Penn in Hand: Selected Manuscripts

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Ms. Coll. 700, Item 221 - Manuscrito cakchiquel ó sea memorial de Tecpan-Atitlan (Solola) : historia del antiguo reino del cakchiquel, dicho de Guatemala
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Berendt-Brinton Linguistic Collection: Ms. Coll. 700, Item 221 - Manuscrito cakchiquel ó sea memorial de Tecpan-Atitlan (Solola) : historia del antiguo reino del cakchiquel, dicho de Guatemala
Title:
Annals of the Cakchiquels
Manuscrito cakchiquel ó sea memorial de Tecpan-Atitlan (Solola) [manuscript] : historia del antiguo reino del cakchiquel, dicho de Guatemala / escrita en lengua cakchiquel por don Francisco Ernantez Arana Xahila y continuado por don Francisco Diaz Gebuta Queh.
Origin:
[Sololá, Guatemala? between 1619 and 1650?]
Physical description:
50 leaves : paper ; 310-314 x 210 (260-275 x 180) mm. bound to 320 x 240 mm.
Summary:
Early seventeenth-century transcription in Cakchikel of a collection of documents concerning the Cakchikel Indians of Guatemala, who historically had established their capital in Iximché (Tecpán), and later, during colonial times, were living in Sololá. The manuscript is a fragment, ending abruptly. Most of the documents were composed by various members of the Xahila family, especially Francisco Ernantez Arana Xahila and Francisco Diaz Gebuta Queha. The title page, in Spanish, was evidently provided by abbé Brasseur de Bourbourg sometime after his taking the manuscript into his possession in or around 1855. The early portion of the manuscript (p. 1-17) is a record of village and family incidents, including births, baptisms, and marriages, as well as accounts of disputes and the collection of contributions; the dates cited in those pages range from 1586 (p. 9) to 1619 (p. 15). The remainder of the manuscript (18-96) mainly chronicles the history of the Cakchikel Indians, from their legendary beginnings at Tulan until the early 17th century, with some aspects concerning relations with the Tzutuhil and Quiché Indians. A significant juncture in the chronicle, visually highlighted in the text, is marked by an internal revolt of a lineage group which took place at Iximché in the late 15th century (p. 48), and subsequent events are dated according to the length of time after this revolt. The arrival of the Spanish in 1524 is reported (p. 56). The writer of the final pages (p. 92-96) identifies himself as Don Pedro Elías Martin, whose account begins in 1584 (p. 92), when he became governor, and extends until 1596 (p. 96).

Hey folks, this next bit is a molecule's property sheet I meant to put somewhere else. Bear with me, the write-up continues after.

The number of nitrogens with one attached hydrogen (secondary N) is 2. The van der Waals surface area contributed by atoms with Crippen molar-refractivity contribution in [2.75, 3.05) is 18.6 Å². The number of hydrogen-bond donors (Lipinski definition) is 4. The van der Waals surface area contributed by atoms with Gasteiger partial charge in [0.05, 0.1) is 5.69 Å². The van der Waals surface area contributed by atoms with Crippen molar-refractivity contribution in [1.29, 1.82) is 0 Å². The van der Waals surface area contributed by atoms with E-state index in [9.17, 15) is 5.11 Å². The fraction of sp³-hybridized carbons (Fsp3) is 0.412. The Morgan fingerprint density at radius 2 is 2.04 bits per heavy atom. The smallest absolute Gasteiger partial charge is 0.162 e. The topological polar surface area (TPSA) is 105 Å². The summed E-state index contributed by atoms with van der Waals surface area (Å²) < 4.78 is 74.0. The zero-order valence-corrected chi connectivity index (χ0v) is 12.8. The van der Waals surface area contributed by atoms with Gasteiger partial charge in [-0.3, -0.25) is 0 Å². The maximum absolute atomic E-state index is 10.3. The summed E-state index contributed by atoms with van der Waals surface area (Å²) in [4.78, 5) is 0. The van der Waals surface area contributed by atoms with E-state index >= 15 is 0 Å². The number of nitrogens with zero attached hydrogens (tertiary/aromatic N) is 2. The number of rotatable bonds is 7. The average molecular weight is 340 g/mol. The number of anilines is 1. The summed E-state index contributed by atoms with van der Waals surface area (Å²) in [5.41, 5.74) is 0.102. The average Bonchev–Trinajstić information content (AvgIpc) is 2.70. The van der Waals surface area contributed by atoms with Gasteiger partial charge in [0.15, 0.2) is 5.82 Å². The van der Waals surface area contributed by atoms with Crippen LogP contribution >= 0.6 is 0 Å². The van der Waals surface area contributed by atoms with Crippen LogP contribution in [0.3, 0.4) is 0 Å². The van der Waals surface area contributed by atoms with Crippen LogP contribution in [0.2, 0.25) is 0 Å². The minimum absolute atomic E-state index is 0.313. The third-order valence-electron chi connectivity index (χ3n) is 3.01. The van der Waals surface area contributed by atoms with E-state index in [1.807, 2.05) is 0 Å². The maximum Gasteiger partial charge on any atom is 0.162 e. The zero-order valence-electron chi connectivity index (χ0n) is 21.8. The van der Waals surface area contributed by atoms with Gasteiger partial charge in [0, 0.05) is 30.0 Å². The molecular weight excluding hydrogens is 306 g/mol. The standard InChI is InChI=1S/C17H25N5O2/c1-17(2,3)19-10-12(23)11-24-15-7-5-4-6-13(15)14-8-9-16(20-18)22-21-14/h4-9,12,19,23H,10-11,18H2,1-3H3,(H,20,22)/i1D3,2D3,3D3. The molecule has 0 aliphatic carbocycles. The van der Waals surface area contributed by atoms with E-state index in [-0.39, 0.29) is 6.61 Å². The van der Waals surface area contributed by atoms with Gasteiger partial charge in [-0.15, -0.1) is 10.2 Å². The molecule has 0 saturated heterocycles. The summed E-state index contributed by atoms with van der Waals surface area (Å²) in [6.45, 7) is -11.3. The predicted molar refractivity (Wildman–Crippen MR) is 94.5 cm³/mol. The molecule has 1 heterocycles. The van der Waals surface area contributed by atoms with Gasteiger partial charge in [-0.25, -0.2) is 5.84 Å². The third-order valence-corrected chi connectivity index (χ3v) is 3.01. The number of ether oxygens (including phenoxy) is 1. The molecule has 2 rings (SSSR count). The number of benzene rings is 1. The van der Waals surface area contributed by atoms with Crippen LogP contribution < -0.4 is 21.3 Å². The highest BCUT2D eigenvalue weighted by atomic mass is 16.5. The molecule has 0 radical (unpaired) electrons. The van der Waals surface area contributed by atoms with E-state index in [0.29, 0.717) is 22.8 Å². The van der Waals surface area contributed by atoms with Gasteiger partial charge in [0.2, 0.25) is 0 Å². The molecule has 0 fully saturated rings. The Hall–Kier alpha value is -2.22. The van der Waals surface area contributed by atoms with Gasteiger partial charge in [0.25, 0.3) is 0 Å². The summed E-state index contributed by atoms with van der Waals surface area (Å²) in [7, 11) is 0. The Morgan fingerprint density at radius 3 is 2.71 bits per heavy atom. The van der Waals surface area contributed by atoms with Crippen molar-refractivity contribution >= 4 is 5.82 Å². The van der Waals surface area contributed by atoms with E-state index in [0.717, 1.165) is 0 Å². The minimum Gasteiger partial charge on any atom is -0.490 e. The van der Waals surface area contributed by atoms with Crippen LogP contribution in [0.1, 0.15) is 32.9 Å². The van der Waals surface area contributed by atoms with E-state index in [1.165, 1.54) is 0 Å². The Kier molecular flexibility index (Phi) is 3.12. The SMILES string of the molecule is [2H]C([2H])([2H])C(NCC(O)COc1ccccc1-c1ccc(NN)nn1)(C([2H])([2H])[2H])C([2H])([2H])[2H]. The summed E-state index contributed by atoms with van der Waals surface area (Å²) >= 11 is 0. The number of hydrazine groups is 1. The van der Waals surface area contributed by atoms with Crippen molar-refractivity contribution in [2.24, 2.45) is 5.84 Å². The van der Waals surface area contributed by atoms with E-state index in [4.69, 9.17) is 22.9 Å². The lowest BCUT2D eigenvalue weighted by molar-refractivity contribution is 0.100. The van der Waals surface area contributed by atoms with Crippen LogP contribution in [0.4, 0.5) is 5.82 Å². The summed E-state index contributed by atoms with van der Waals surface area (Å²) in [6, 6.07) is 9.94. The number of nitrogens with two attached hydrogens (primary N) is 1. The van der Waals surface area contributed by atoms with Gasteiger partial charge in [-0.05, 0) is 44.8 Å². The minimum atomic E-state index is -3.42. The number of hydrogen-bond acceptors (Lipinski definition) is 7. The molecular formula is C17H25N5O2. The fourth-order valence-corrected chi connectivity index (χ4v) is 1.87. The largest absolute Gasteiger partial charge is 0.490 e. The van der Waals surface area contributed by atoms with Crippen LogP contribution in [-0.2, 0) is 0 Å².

Notes:
Ms. codex.
Title from title page (p. i).
Pagination: Paper, ii + 2 (newer paper) + 48 + iii; [i-iv], 1-96; modern pagination in pencil, lower center, as well as modern foliation in pencil, lower right recto; all leaves of the manuscript are mounted on guards.
Layout: Written in approximately 33 to 38 long lines, with use of section markers and headings.
Script: Written in a non-cursive hand in indigo ink (Brinton), with marginal notes in Spanish in a different hand; title page is probably in the hand of abbé Brasseur de Bourbourg.
Decoration: Various pictographic symbols drawn in ink (p. 48, 49).
Binding: 19th-century half leather; upper cover detached.
Origin: Probably transcribed in Sololá, Guatemala, between 1619 (p. 15) and 1650 (Brinton).
Cite as:
UPenn Ms. Coll. 700, Item 221
Contained in:
Berendt-Brinton Linguistic Collection. Item 221
Manuscript location:
Kislak Center for Special Collections, Rare Books and Manuscripts, University of Pennsylvania, Ms. Coll. 700
 
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